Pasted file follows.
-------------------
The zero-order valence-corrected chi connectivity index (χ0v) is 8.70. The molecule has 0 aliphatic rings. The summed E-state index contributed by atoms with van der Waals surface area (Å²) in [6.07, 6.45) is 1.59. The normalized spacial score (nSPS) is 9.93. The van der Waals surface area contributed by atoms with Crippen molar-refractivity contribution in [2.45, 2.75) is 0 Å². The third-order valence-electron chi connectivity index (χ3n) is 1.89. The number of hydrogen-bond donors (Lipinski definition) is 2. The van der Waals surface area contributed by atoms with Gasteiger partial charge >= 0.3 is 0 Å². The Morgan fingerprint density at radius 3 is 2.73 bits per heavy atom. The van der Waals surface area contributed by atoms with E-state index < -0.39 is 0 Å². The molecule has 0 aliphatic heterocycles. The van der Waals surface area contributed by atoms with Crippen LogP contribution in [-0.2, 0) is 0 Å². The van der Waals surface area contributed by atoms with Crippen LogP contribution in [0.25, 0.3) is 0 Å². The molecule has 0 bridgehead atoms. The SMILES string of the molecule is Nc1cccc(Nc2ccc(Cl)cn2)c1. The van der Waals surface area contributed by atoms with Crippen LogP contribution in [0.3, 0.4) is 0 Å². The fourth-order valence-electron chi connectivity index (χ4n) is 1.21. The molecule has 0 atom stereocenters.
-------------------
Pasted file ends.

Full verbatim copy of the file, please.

The zero-order valence-corrected chi connectivity index (χ0v) is 8.70. The molecule has 0 aliphatic rings. The summed E-state index contributed by atoms with van der Waals surface area (Å²) in [6.07, 6.45) is 1.59. The normalized spacial score (nSPS) is 9.93. The van der Waals surface area contributed by atoms with Crippen molar-refractivity contribution in [2.45, 2.75) is 0 Å². The third-order valence-electron chi connectivity index (χ3n) is 1.89. The number of hydrogen-bond donors (Lipinski definition) is 2. The van der Waals surface area contributed by atoms with Gasteiger partial charge >= 0.3 is 0 Å². The Morgan fingerprint density at radius 3 is 2.73 bits per heavy atom. The van der Waals surface area contributed by atoms with E-state index < -0.39 is 0 Å². The molecule has 0 aliphatic heterocycles. The van der Waals surface area contributed by atoms with Crippen LogP contribution in [-0.2, 0) is 0 Å². The van der Waals surface area contributed by atoms with Crippen LogP contribution in [0.25, 0.3) is 0 Å². The molecule has 0 bridgehead atoms. The SMILES string of the molecule is Nc1cccc(Nc2ccc(Cl)cn2)c1. The van der Waals surface area contributed by atoms with Crippen LogP contribution in [0.3, 0.4) is 0 Å². The fourth-order valence-electron chi connectivity index (χ4n) is 1.21. The molecule has 0 atom stereocenters.